Major changes for Hopkinton schools?

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Possibility of combining middle, high schools considered

Under one proposal, Hopkinton Middle School could be joined with the high school to create a combined school for grades 8-12.
FILE PHOTO/STEVE McGRATH

The town could see a combined middle/high school campus sometime in the next 10 years as school officials get ready to present a plan for the future of the Hopkinton Public Schools.

During the Nov. 14 School Committee meeting, superintendent Dr. Carol Cavanaugh presented a “sneak peek” of the presentation that will be made on Dec. 5, which will reveal a plan developed from the findings of a capacity study done this fall. With the influx of students in the Hopkinton Public Schools over the past few years, and enrollment predictions continuing to rise over the next decade, space has become a huge concern for the district.

Although more details will be presented during the Dec. 5 meeting, Cavanaugh said that based on a number of factors, her department plans to explore the possibility of creating a large campus on Hayden Rowe. One of the projects would be to link the high school and middle school buildings to create one large school for grades 8-12.

“That would afford you a little more of the kinds of things that parents have asked for,” said Cavanaugh, referencing parents who have asked for higher level course offerings for their eighth-grade students.

Cavanaugh also mentioned the possibility of constructing a school building to house grades 2-5 while keeping grades 2-3 and 4-5 as separate “schools within a school.”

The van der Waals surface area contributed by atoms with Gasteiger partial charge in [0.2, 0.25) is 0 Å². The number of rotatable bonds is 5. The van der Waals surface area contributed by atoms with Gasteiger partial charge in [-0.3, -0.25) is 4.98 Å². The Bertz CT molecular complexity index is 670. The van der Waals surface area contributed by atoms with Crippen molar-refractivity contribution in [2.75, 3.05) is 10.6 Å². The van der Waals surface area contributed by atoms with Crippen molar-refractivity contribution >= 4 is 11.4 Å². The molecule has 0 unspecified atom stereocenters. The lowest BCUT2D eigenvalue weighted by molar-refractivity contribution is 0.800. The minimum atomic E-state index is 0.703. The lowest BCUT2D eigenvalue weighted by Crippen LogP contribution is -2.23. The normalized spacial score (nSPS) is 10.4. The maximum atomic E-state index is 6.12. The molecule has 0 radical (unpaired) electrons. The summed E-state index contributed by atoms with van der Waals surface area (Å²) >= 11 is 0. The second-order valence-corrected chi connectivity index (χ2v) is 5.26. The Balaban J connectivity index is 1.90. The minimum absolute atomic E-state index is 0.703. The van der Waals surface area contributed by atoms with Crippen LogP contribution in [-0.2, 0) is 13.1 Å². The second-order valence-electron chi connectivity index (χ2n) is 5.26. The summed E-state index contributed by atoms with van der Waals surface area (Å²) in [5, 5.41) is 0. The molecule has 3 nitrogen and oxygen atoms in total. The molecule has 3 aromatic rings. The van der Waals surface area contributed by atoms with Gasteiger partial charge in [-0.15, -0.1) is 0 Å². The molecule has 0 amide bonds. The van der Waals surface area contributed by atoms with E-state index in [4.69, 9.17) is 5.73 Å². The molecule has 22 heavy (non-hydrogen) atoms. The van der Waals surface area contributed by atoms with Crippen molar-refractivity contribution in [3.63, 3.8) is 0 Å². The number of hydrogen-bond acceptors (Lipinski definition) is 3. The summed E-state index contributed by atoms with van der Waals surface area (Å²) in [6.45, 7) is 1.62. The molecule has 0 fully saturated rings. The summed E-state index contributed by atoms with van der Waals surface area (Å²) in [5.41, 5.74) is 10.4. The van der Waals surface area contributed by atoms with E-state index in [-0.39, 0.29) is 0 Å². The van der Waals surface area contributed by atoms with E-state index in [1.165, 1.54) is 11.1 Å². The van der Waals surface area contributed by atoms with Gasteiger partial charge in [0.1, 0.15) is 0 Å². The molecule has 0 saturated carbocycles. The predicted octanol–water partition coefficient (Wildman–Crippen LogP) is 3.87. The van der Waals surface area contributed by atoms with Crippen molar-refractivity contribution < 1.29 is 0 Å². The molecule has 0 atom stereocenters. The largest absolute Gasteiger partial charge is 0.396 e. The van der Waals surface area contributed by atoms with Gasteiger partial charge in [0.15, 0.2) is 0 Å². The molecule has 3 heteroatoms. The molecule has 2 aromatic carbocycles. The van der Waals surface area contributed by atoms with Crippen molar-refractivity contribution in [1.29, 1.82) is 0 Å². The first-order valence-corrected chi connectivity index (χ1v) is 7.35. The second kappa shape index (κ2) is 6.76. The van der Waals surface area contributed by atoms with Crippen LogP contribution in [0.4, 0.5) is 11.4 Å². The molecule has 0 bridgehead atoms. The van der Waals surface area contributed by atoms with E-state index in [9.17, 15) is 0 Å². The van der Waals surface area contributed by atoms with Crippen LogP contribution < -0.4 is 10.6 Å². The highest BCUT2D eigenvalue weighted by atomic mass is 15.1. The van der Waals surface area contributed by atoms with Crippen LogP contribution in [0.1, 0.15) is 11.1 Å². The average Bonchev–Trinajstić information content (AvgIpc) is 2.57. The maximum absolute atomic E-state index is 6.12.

“But if all of those students [currently] in two separate schools exist under one roof, you could save a lot of money [on special education and English learner programs],” she noted.

Having a larger group of grades in one school also would save money on transportation expenses, said Cavanaugh, as the district would only have to pay for two tiers of busing instead of three.

Although a large undertaking, building a big school complex in one area could mean significant reimbursement from the state, and reconfiguring the remaining school buildings could help accommodate the predicted 1,000 additional students that will be coming into Hopkinton over the next 10 years.

“In an ideal world you might be able to have a 6-12 campus on this [west] side of [Hayden Rowe],” Cavanaugh said.

For those concerned about traffic on Hayden Rowe, Cavanaugh said that the architects have a plan to build a driveway that would take cars off of the main road to access the school campus.

“That would alleviate a lot of the traffic that is already there,” she said.

A project of this magnitude would not come to fruition in the near future, cautioned Cavanaugh, who stated a lot of pieces would have to come together first.

“You have to have a town constituency that says we value this and is something that we believe in and want to do,” she said. “I believe we could build something amazing here in Hopkinton.”

Several School Committee members voiced their support of the preliminary plan and thanked Cavanaugh for bringing it forward to a larger audience in December.

“I think this would be wonderful to at least entertain this notion as we go forward,” said member Meg Tyler.

Cavanaugh encouraged the community to attend the public forum on Dec. 5 at 6 p.m. in the high school auditorium to learn more about construction options for the future of the Hopkinton Public Schools.

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